We fought for and won the health care, and especially the mental health care provided to our Iraq and Afghanistan brothers and sisters today. And our nation is the better for it.

Though progress has been made for which we should be very thankful, much more progress is needed.The Valley is an excellent example.

For decades, veterans’ medical needs in the Valley virtually were ignored.There was a puny clinic in McAllen that provided virtually nothing.That began to change with a 2008 law to expand VA medical facilities, and the current clinics in McAllen and Harlingen were built.

Still, in 2014, the Harlingen Clinic had the worst wait time for appointments of any VA medical facility in the nation. This was at a time when wait times at many VA hospitals and clinics was so long veterans literally were dying while waiting for medical care.

Although the situation is much better today, wait times for appointments still are too long; sometimes over a month just to see a general practitioner.

We need a VA hospital in the Valley.We have the largest veterans population in the nation not served by a VA hospital. Local leaders, veterans and the citizens of the Valley need to determine themselves to make that hospital a reality.A Valley VA hospital should be a litmus test for any Congressional candidate from the Valley, for any Senatorial candidate, or candidate for Governor or the State Legislature. If they don’t pledge to work for a VA hospital, we don’t vote for them. Period.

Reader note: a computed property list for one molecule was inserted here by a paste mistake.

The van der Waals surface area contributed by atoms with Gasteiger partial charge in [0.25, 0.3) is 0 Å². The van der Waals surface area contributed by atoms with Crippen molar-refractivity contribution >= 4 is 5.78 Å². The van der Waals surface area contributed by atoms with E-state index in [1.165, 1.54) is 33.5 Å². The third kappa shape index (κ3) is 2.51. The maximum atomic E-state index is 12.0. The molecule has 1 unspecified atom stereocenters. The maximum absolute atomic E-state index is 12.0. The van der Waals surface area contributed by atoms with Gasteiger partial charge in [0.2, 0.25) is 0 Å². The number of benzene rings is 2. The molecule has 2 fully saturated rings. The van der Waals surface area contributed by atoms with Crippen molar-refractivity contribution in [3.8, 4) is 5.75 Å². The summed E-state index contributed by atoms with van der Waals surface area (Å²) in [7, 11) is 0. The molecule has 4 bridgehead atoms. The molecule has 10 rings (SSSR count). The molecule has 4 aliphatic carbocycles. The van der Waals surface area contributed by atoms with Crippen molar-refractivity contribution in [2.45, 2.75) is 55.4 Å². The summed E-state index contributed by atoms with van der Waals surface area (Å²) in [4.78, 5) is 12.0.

There are many lessons we need to learn from the experiences of our veterans.Better health care certainly is one. But there is a more important lesson we should have learned from Viet Nam but obviously didn’t.

The U.S. needs to stop fighting these God forsaken wars of imperial aggression.These are wars we are destined to lose, as Iraq and Afghanistan once more so clearly tell us.

We need a military to protect and defend the United States against would-be aggressors. If we want to use our military for non-combat humanitarian missions in other countries where our help is requested by governments, that is fine. But our veterans deserve better than to be shipped to Viet Nam, or Iraq, or Afghanistan to die face down in the mud.

We have an obligation to protect and defend them just as they take an oath and have an obligation to protect and defend us.Our political “leaders” have failed those who serve in our military.WE have failed our veterans.We must not fail them any more.

If you are family, loved one, or friend of a veteran, hold that veteran close to you this Veterans Day, tell your veteran you love him or her.Apologize to that veteran for not doing more to prevent and stop these despicable forever wars.Then promise that veteran you will work to see our beautiful country never again fights any war unless we are under attack. To borrow from one of my Viet Nam brothers, it is past time that we stop searching for enemies, searching for senseless wars to fight for no decent reason.

The men and women who put on military uniforms deserve better than this.They deserve much better.We owe them.

The above guest column was penned by Viet Nam War veteran, retired educator and columnist Samuel Freeman. The column appears in The Rio Grande Guardian International News Service with the permission of the author. Freeman, who is based in the Rio Grande Valley, can be reached by email via: [email protected]